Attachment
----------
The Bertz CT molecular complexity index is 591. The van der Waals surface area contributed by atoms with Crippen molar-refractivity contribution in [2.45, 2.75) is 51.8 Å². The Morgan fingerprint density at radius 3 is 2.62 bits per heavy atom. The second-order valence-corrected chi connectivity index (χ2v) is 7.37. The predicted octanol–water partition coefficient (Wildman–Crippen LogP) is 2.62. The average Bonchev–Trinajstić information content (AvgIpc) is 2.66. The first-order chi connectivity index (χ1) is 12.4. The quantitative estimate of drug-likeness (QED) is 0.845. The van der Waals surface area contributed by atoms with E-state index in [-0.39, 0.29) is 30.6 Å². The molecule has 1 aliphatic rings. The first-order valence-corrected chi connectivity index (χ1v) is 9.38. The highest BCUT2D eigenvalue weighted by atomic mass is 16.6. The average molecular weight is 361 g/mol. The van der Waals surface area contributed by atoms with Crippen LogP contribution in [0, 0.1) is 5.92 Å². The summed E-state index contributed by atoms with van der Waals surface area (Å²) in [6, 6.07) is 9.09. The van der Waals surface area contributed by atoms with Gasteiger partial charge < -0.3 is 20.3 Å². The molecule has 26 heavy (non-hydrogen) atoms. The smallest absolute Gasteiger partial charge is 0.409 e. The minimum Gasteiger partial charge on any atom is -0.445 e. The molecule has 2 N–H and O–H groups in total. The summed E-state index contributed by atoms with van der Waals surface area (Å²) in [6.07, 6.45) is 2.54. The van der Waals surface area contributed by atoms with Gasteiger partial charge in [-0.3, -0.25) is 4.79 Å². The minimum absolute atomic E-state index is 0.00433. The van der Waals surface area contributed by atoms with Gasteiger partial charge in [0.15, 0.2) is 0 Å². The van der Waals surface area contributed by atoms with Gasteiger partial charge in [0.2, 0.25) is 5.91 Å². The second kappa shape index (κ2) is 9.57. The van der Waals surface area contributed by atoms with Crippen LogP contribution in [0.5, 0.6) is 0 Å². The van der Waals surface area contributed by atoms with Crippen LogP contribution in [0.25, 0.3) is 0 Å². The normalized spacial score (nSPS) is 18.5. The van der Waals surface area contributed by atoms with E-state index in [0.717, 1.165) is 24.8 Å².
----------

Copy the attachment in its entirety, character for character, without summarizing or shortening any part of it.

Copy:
The Bertz CT molecular complexity index is 591. The van der Waals surface area contributed by atoms with Crippen molar-refractivity contribution in [2.45, 2.75) is 51.8 Å². The Morgan fingerprint density at radius 3 is 2.62 bits per heavy atom. The second-order valence-corrected chi connectivity index (χ2v) is 7.37. The predicted octanol–water partition coefficient (Wildman–Crippen LogP) is 2.62. The average Bonchev–Trinajstić information content (AvgIpc) is 2.66. The first-order chi connectivity index (χ1) is 12.4. The quantitative estimate of drug-likeness (QED) is 0.845. The van der Waals surface area contributed by atoms with E-state index in [-0.39, 0.29) is 30.6 Å². The molecule has 1 aliphatic rings. The first-order valence-corrected chi connectivity index (χ1v) is 9.38. The highest BCUT2D eigenvalue weighted by atomic mass is 16.6. The average molecular weight is 361 g/mol. The van der Waals surface area contributed by atoms with Crippen LogP contribution in [0, 0.1) is 5.92 Å². The summed E-state index contributed by atoms with van der Waals surface area (Å²) in [6, 6.07) is 9.09. The van der Waals surface area contributed by atoms with Gasteiger partial charge < -0.3 is 20.3 Å². The molecule has 26 heavy (non-hydrogen) atoms. The smallest absolute Gasteiger partial charge is 0.409 e. The minimum Gasteiger partial charge on any atom is -0.445 e. The molecule has 2 N–H and O–H groups in total. The summed E-state index contributed by atoms with van der Waals surface area (Å²) in [6.07, 6.45) is 2.54. The van der Waals surface area contributed by atoms with Gasteiger partial charge in [-0.3, -0.25) is 4.79 Å². The minimum absolute atomic E-state index is 0.00433. The van der Waals surface area contributed by atoms with Gasteiger partial charge in [0.15, 0.2) is 0 Å². The van der Waals surface area contributed by atoms with Gasteiger partial charge in [0.2, 0.25) is 5.91 Å². The second kappa shape index (κ2) is 9.57. The van der Waals surface area contributed by atoms with Crippen LogP contribution in [0.5, 0.6) is 0 Å². The van der Waals surface area contributed by atoms with Crippen LogP contribution in [0.25, 0.3) is 0 Å². The normalized spacial score (nSPS) is 18.5. The van der Waals surface area contributed by atoms with E-state index in [0.717, 1.165) is 24.8 Å².